Gary W. Pelletier, CLU, ChFC, AIF®

Northeast Planning Associates, Inc.

Corporate, Estate

& Financial Planning


The Future of Social Security Claiming Strategies

| December 11, 2015
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The Bipartisan Budget Act of 2015 was recently passed and signed into law as a way to avoid a government shut-down due to previously-imposed debt ceiling limits. Part of this bill results in closing so-called “unintended loopholes” by removing the popular claiming strategies such as “File and Suspend” and “Restricting an Application."

Going forward, those who wish to File for their own benefit and Suspend that benefit to allow a spouse or dependent to collect on that record after the May 1, 2016 deadline will be subject to the new rules. The new rules state that no spouse or dependent may collect benefits based on a worker's record until that worker actually begins receiving benefits. As a result, there is limited, if any, practical use to the “File and Suspend” strategy for those affected by the new law.

“Restricting an Application” will no longer be available for those individuals turning 62 after January 1, 2016. Very simply, this means that when an individual files for Social Security benefits at their full retirement age (FRA), they will no longer be able to pick which benefit they want to receive – their own or spousal. Previously, upon reaching FRA, a married worker could file for benefits and restrict their application to receive only their spousal benefit and allow their own benefits to earn Delayed Retirement Credits of 8% per year simple interest. Now all workers who turn 62 in 2016 or later will receive the higher of the available benefits when they file.

To be clear, these changes do not affect those who have already elected these claiming strategies.

Unfortunately, there is not much that can be done for the majority of those affected. However, if you fall into one of these two groups, you may still be able to take advantage of the old rules:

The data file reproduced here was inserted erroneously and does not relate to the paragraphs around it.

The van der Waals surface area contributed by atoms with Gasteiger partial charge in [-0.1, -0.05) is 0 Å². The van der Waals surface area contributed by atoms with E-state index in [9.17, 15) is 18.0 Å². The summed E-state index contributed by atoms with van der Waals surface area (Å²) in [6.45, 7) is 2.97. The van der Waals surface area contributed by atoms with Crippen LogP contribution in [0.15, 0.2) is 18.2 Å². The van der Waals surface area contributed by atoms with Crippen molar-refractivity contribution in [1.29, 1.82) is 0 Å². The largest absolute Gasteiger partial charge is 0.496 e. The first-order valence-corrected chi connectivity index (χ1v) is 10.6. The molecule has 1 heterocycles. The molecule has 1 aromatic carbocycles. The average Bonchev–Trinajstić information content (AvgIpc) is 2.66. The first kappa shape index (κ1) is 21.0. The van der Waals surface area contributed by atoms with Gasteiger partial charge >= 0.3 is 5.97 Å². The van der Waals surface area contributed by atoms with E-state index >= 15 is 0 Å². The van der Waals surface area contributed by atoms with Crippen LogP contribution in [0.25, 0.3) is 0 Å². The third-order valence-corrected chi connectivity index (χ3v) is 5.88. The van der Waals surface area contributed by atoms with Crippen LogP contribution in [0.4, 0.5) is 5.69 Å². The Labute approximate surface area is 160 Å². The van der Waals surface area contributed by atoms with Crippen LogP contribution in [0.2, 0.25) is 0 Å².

1. Those who are or will be 66 by May 1, 2016:
  2. Those who are already 66 but have yet to file for Social Security benefits, or those who will turn 66 within the six month grace period for the new law to take effect, still have the right to File and Suspend under the old rules. Those who are eligible to do so must also elect to File and Suspend before the deadline in order to be grandfathered in.
  3. Those who are or will be 62 by January 1, 2016:
  4. Those who are already 62 but have yet to file for Social Security benefits, or those who will turn 62 by the end of 2015 will still have the right to restrict their application upon them reaching their FRA. There is no deadline to act, but this strategy is only available for those who reach their FRA or older.

Other important notes:

  • Divorced spouses are subject to the same rules as mentioned above.
  • Survivor benefits are not affected by these new rules. They can still choose to claim survivor benefits first and switch to their own benefit later, or vice versa.
  • Anyone who file and suspends on or after the deadline (May 1, 2016) will no longer be able to request a lump sum payout of suspended benefits if their circumstances change.

This material presents a general overview of certain rules related to Social Security and the discussion presented is not individualized for your particular situation. The information presented is based on current law which can be changed at any time.

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